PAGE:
Corporate governance frameworks have a critical role to play in helping companies adapt to new climate requirements and contribute to climate objectives. The OECD’s Carmine Di Noia shares insights from a new report on climate change and its implications for corporate governance. The report was prepared to inform the review of the G20/OECD Principles of Corporate Governance and was discussed during a roundtable at the OECD’s 2022 Ministerial Meeting.
Rebuilding our economies in the aftermath of the COVID-19 crisis provides an important opportunity to transform production processes and consumption patterns in a way that mitigates the impact of climate change and environmental degradation. Both our own well-being and that of future generations depend on it.
As more and more countries and companies rise up to the challenge and commit to achieving net-zero emissions by 2050 in line with the Paris Agreement, the challenge now is to turn these commitments into tangible outcomes.
Governments have a fundamental role to play in this undertaking but they alone will not be able to ensure a just and orderly transition to net zero. Without contributions from the private sector, global efforts will fall short. Businesses have a critical role to play in the climate transition, in particular through innovation and investment. A successful transition will also require that companies address and manage the climate-related risks of their activities.
One way governments can help companies play their part in the transition is by ensuring that national corporate governance frameworks incentivise both companies and investors to address climate challenges. The G20/OECD Principles of Corporate Governance, the global standard for corporate governance, are currently being revised, notably to provide new guidance to help governments regulate different aspects of corporate sustainability, including the disclosure of climate-related information, the duties of boards, and the rights of shareholders.
To ensure that corporate governance frameworks are fit for the climate transition, they must also promote corporate access to market-based financing, which is essential for supporting the type of innovation and investment needed to achieve net zero. The revised Principles will also address this imperative.
The transition presents significant opportunities as well as risks for companies
A successful transition will require that companies regularly assess and disclose how they address climate change, as well as the risks climate change poses to the sustainability and resilience of their operations.
For investors, sustainability disclosure is essential to help investors better understand the risks they face and to more efficiently allocate capital towards the companies that may potentially be better able to thrive in a low-carbon environment.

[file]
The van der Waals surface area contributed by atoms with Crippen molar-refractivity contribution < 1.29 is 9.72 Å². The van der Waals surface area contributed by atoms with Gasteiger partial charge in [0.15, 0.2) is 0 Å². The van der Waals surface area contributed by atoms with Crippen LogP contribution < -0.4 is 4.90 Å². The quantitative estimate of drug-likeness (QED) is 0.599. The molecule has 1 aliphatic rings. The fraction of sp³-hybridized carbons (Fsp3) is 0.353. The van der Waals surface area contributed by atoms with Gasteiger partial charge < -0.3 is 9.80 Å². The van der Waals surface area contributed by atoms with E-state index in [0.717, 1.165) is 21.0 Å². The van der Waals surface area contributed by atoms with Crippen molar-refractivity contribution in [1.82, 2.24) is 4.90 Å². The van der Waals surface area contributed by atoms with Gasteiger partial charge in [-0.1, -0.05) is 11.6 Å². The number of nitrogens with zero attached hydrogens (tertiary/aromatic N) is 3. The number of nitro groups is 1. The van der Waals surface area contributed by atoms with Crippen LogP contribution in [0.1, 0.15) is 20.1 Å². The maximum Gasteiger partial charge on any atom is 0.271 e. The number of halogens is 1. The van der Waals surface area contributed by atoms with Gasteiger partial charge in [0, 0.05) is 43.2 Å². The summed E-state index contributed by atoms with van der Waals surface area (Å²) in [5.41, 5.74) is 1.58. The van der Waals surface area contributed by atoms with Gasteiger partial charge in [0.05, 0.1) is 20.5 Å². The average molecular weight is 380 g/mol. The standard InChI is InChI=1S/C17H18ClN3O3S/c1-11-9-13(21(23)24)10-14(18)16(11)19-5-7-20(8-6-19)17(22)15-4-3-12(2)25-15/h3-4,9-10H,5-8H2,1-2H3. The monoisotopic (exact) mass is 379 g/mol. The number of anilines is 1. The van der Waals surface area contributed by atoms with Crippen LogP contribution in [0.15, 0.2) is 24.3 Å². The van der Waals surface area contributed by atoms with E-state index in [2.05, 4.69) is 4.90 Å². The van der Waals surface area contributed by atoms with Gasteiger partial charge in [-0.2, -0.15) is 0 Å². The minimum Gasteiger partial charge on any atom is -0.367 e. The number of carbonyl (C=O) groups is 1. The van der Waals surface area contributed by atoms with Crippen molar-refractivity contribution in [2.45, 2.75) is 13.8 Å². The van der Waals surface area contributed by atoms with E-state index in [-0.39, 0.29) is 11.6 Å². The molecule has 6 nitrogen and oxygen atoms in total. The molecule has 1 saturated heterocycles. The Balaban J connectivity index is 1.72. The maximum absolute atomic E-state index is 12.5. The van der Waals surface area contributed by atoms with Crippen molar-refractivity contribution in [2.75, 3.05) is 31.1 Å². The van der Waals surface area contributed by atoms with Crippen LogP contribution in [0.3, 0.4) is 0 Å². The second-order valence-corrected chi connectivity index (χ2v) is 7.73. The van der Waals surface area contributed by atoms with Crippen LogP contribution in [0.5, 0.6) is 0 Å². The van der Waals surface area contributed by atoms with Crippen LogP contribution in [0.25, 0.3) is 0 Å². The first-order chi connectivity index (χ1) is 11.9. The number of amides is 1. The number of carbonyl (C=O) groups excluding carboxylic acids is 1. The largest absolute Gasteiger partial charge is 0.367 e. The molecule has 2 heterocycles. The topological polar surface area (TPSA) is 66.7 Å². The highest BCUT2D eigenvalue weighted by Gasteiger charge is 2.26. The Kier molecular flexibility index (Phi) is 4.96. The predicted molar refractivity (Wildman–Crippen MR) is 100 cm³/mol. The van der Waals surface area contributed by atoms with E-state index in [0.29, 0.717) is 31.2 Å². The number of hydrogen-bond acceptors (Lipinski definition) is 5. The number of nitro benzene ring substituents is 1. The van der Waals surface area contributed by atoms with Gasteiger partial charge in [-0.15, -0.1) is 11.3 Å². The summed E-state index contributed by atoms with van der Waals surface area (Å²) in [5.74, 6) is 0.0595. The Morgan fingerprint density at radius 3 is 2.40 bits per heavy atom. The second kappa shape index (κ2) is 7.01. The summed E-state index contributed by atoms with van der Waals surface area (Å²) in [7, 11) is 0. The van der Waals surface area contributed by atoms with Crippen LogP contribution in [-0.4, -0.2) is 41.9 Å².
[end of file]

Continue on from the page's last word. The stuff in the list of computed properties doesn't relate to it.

A new OECD report on Climate Change and Corporate Governance finds that climate change is already considered to be a financially material risk for listed companies representing two-thirds of global market capitalisation.
The share of market capitalisation of climate risks
Not surprisingly then, a growing number of investors are focusing on sustainability issues and demanding better corporate sustainability disclosure.
Investment funds that label themselves as environmental, social and governance (ESG) compliant – or sustainable – received a record USD 600 billion in net inflows during 2021.
Net inflows to funds labelled as or focussing on ESG
Climate Change and Corporate Governance identifies three main challenges for corporate governance and sustainability:
- More reliable and comparable disclosure standards on sustainability information are needed – The ability of shareholders and stakeholders to effectively engage with companies on climate transition priorities will depend on them having access to high quality information on how companies are addressing climate-related risks and opportunities.
- Company boards need to take account of the interests of all stakeholders – Company boards must develop a good understanding of stakeholder interests – including employees, customers and local communities – to effectively address the risks and opportunities that a company faces in relation to its future sustainability. This is also the best way to create wealth for shareholders.
- Shareholder engagement is a vital driving force for changing business practices – The mechanisms to help shareholders assess companies’ climate transition strategies need to be developed further. As part of this, shareholders need to engage with company boards to ensure these strategies are followed.
Stewardship codes for institutional investors are one important means of encouraging such engagement, along with clear legal frameworks to foster co-operation among shareholders on sustainability and governance issues.
The new report draws attention to these and other instruments that shareholders, boards and stakeholders can use to strengthen the corporate sector’s role in limiting global warming.
The findings in the report feed into the ongoing review of the G20/OECD Principles of Corporate Governance. The Principles are being revised to support the corporate sector’s contribution to the net zero transition and to help companies become more dynamic and resilient to possible future shocks. A public consultation on draft revisions will be held in September 2022. All interested parties are invited to participate and contribute to the OECD’s and G20’s work on shaping corporate governance frameworks and policies that support the transition to a low-carbon economy.